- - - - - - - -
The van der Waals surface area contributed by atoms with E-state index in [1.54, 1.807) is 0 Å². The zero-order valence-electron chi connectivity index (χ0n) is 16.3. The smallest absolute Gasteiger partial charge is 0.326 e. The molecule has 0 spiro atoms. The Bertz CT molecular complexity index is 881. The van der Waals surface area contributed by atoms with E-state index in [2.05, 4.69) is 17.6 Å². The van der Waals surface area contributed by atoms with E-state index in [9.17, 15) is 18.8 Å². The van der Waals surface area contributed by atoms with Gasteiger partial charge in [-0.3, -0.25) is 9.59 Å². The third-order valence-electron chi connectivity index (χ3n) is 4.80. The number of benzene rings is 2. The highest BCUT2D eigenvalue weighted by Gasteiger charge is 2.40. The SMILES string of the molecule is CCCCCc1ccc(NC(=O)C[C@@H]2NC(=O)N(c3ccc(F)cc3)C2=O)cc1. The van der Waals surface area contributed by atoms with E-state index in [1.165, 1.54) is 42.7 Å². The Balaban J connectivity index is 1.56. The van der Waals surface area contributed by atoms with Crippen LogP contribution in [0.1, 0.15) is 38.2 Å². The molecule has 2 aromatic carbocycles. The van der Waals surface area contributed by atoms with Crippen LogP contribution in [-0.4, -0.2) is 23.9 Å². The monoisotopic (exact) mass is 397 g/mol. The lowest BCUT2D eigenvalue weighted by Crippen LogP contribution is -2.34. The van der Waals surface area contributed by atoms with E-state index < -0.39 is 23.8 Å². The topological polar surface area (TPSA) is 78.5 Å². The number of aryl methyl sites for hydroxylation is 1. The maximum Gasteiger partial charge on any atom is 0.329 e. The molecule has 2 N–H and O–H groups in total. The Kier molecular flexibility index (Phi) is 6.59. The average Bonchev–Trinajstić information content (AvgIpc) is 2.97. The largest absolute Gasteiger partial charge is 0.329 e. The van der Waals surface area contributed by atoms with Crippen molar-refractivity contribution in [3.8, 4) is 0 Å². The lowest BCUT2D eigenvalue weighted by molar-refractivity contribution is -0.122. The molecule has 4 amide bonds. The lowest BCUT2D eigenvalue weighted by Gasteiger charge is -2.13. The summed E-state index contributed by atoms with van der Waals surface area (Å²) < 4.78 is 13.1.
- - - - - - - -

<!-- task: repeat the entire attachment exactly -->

The van der Waals surface area contributed by atoms with E-state index in [1.54, 1.807) is 0 Å². The zero-order valence-electron chi connectivity index (χ0n) is 16.3. The smallest absolute Gasteiger partial charge is 0.326 e. The molecule has 0 spiro atoms. The Bertz CT molecular complexity index is 881. The van der Waals surface area contributed by atoms with E-state index in [2.05, 4.69) is 17.6 Å². The van der Waals surface area contributed by atoms with E-state index in [9.17, 15) is 18.8 Å². The van der Waals surface area contributed by atoms with Gasteiger partial charge in [-0.3, -0.25) is 9.59 Å². The third-order valence-electron chi connectivity index (χ3n) is 4.80. The number of benzene rings is 2. The highest BCUT2D eigenvalue weighted by Gasteiger charge is 2.40. The SMILES string of the molecule is CCCCCc1ccc(NC(=O)C[C@@H]2NC(=O)N(c3ccc(F)cc3)C2=O)cc1. The van der Waals surface area contributed by atoms with E-state index in [1.165, 1.54) is 42.7 Å². The Balaban J connectivity index is 1.56. The van der Waals surface area contributed by atoms with Crippen LogP contribution in [0.1, 0.15) is 38.2 Å². The molecule has 2 aromatic carbocycles. The van der Waals surface area contributed by atoms with Crippen LogP contribution in [-0.4, -0.2) is 23.9 Å². The monoisotopic (exact) mass is 397 g/mol. The lowest BCUT2D eigenvalue weighted by Crippen LogP contribution is -2.34. The van der Waals surface area contributed by atoms with E-state index < -0.39 is 23.8 Å². The topological polar surface area (TPSA) is 78.5 Å². The number of aryl methyl sites for hydroxylation is 1. The maximum Gasteiger partial charge on any atom is 0.329 e. The molecule has 2 N–H and O–H groups in total. The Kier molecular flexibility index (Phi) is 6.59. The average Bonchev–Trinajstić information content (AvgIpc) is 2.97. The largest absolute Gasteiger partial charge is 0.329 e. The van der Waals surface area contributed by atoms with Crippen molar-refractivity contribution in [3.8, 4) is 0 Å². The lowest BCUT2D eigenvalue weighted by molar-refractivity contribution is -0.122. The molecule has 4 amide bonds. The lowest BCUT2D eigenvalue weighted by Gasteiger charge is -2.13. The summed E-state index contributed by atoms with van der Waals surface area (Å²) < 4.78 is 13.1.